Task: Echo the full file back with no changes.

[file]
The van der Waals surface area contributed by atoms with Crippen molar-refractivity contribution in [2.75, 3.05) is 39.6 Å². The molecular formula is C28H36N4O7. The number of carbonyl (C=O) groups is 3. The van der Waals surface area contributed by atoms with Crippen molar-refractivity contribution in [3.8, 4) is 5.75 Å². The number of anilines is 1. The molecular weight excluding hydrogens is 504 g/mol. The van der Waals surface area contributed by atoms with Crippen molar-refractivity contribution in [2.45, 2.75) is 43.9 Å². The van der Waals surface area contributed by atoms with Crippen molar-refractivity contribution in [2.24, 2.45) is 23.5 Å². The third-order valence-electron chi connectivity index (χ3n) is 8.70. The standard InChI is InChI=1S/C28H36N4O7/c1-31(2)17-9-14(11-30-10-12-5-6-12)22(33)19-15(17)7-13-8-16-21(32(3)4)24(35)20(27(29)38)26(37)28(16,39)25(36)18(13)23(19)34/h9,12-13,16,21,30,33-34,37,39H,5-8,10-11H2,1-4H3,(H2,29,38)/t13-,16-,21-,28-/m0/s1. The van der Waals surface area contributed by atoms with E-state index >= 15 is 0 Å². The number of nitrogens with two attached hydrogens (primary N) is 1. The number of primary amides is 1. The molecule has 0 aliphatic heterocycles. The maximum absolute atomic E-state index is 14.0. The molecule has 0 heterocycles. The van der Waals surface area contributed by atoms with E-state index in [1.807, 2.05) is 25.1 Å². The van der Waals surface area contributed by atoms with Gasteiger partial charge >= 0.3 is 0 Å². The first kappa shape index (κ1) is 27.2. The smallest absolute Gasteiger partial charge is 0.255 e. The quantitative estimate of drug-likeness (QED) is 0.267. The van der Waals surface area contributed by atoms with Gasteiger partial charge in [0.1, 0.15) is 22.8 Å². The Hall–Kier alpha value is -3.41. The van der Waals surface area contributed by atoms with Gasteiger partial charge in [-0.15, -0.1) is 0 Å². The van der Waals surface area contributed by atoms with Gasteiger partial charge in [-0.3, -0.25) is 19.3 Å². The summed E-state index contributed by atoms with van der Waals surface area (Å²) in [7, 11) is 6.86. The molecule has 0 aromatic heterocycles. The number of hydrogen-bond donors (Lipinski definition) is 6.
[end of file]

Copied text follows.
The van der Waals surface area contributed by atoms with Crippen molar-refractivity contribution in [2.75, 3.05) is 39.6 Å². The molecular formula is C28H36N4O7. The number of carbonyl (C=O) groups is 3. The van der Waals surface area contributed by atoms with Crippen molar-refractivity contribution in [3.8, 4) is 5.75 Å². The number of anilines is 1. The molecular weight excluding hydrogens is 504 g/mol. The van der Waals surface area contributed by atoms with Crippen molar-refractivity contribution in [2.45, 2.75) is 43.9 Å². The van der Waals surface area contributed by atoms with Crippen molar-refractivity contribution in [2.24, 2.45) is 23.5 Å². The third-order valence-electron chi connectivity index (χ3n) is 8.70. The standard InChI is InChI=1S/C28H36N4O7/c1-31(2)17-9-14(11-30-10-12-5-6-12)22(33)19-15(17)7-13-8-16-21(32(3)4)24(35)20(27(29)38)26(37)28(16,39)25(36)18(13)23(19)34/h9,12-13,16,21,30,33-34,37,39H,5-8,10-11H2,1-4H3,(H2,29,38)/t13-,16-,21-,28-/m0/s1. The van der Waals surface area contributed by atoms with E-state index >= 15 is 0 Å². The number of nitrogens with two attached hydrogens (primary N) is 1. The number of primary amides is 1. The molecule has 0 aliphatic heterocycles. The maximum absolute atomic E-state index is 14.0. The molecule has 0 heterocycles. The van der Waals surface area contributed by atoms with E-state index in [1.807, 2.05) is 25.1 Å². The van der Waals surface area contributed by atoms with Gasteiger partial charge >= 0.3 is 0 Å². The first kappa shape index (κ1) is 27.2. The smallest absolute Gasteiger partial charge is 0.255 e. The quantitative estimate of drug-likeness (QED) is 0.267. The van der Waals surface area contributed by atoms with Gasteiger partial charge in [0.1, 0.15) is 22.8 Å². The Hall–Kier alpha value is -3.41. The van der Waals surface area contributed by atoms with Gasteiger partial charge in [-0.15, -0.1) is 0 Å². The van der Waals surface area contributed by atoms with Gasteiger partial charge in [-0.3, -0.25) is 19.3 Å². The summed E-state index contributed by atoms with van der Waals surface area (Å²) in [7, 11) is 6.86. The molecule has 0 aromatic heterocycles. The number of hydrogen-bond donors (Lipinski definition) is 6.